3. Tito Puente was so successful playing famous Afro-Cuban rhythms that many individuals erroneously distinguish him as Cuban. Dance Mania, perhaps Puente’s most notable album, was released in 1958.
  4. Among his most well-known compositions is the cha-cha “Oye como va” (1963), popularized by Latin rock musician Carlos Santana and later interpreted, among others, by Julio Iglesias, Irakere, and Celia Cruz.
  5. In 1969, Puente got into the City of New York from former Mayor John Lindsay.
  6. He was viewed as a musical pioneer for his creativity and experimentation and is broadly credited for promoting Latin music in the US. In 1969, he was awarded the key to New York City.
  7. In 1979, Tito Puente presented a scholarship fund that supported promising, young Latin percussionists for more than 20 years.
  8. In 1992, Tito Puente was inducted into the National Congressional Record, and in 1993 he got the James Smithson Bicentennial Medal from the Smithsonian.
  9. In mid-2000, Puente showed up in the music documentary Calle 54.
  10. Tito Puente’s name is often referenced in a TV production called La Epoca, a film about the Palladium era in New York, Afro-Cuban music and rhythms, mambo and salsa as dances and music and considerably more.
  11. The film talks about a large number of Puente’s, as well as Arsenio Rodríguez’s, contributions, and features interviews with some of the musicians Puente recorded with Alfonso “El Panameno” Joseph.
  12. During the presidency of Sen. Roberto Rexach Benítez, Tito Puente got the unique honor of having both a special session of the Senate of Puerto Rico devoted to him and being permitted to act in his novel style on the floor of the Senate while it was in session.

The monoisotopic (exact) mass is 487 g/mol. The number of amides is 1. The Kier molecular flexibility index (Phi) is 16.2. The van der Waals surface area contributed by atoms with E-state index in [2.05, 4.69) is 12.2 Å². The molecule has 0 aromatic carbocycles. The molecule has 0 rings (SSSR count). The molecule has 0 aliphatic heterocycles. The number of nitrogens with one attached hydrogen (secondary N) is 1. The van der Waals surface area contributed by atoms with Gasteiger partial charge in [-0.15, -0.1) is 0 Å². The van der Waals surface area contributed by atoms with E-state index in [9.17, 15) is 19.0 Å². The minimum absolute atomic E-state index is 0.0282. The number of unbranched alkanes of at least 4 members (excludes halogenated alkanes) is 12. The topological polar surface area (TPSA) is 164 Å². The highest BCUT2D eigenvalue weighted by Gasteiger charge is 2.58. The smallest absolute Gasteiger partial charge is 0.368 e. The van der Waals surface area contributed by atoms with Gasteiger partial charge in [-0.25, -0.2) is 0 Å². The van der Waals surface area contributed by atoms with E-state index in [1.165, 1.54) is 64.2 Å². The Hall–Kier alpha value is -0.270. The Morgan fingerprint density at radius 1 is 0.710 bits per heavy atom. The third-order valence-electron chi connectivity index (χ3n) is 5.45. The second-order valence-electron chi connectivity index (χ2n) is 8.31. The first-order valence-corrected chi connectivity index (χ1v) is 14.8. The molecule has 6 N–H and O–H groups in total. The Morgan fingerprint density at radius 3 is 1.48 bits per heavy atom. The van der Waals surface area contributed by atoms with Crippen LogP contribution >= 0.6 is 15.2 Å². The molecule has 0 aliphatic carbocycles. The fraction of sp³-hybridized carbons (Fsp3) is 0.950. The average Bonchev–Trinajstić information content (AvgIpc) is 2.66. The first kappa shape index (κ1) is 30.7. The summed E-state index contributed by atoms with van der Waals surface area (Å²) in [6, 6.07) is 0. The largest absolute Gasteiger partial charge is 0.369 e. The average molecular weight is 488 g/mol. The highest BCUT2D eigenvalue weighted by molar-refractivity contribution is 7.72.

13. Tito Puente’s son Richard “Richie” Puente was the percussionist during the 1970s funk band Foxy.
  14. Puente’s youngest son, Tito Puente Jr., has proceeded with his father’s legacy by introducing a significant number of similar songs in his performances and recordings, while daughter Audrey Puente is a TV meteorologist for WNYW and WWOR television in New York City.
  15. In 1995, Tito Puente was awarded an Honorary Doctorate of Music from Berklee College of Music.
  16. In 1997, Tito Puente was awarded the National Medal of Arts.
  17. In 1999, he was inducted into the International Latin Music Hall of Fame.
  18. On May 19, 1999, Tito Puente got an honorary Mus.D degree from Columbia University.
  19. After a show in Puerto Rico on May 31, 2000, he suffered a massive heart attack and traveled to New York City for surgery to repair a heart valve, yet complexities were created and he died on June 1, 2000.
  20. On August 20, 2000, East 110th Street in Spanish Harlem was named ‘Tito Puente Way’.
  21. Tito Puente was posthumously awarded the Grammy Lifetime Achievement Award in 2003.
  22. On June 5, 2005, Puente was honored by Union City, New Jersey with a star on the Walk of Fame at Union City’s Celia Cruz Park.
  23. On September 10, 2007, a United States Post Office in Spanish Harlem was named after him at a ceremony presided over by House Ways and Means Committee Chairman Charles Rangel (D-NY) and Rep. José Serrano (D-NY).
  24. Tito Puente’s prosperity, presence, and musicality are well known and regarded right up until now.
  25. Tito Puente recorded an astounding 118+ albums and is credited on dozens more — more than some other timbales bandleaders to date. This journey started with Ran Kan Kan, his first professional track recording and the soundtrack of today’s Google video animated Doodle.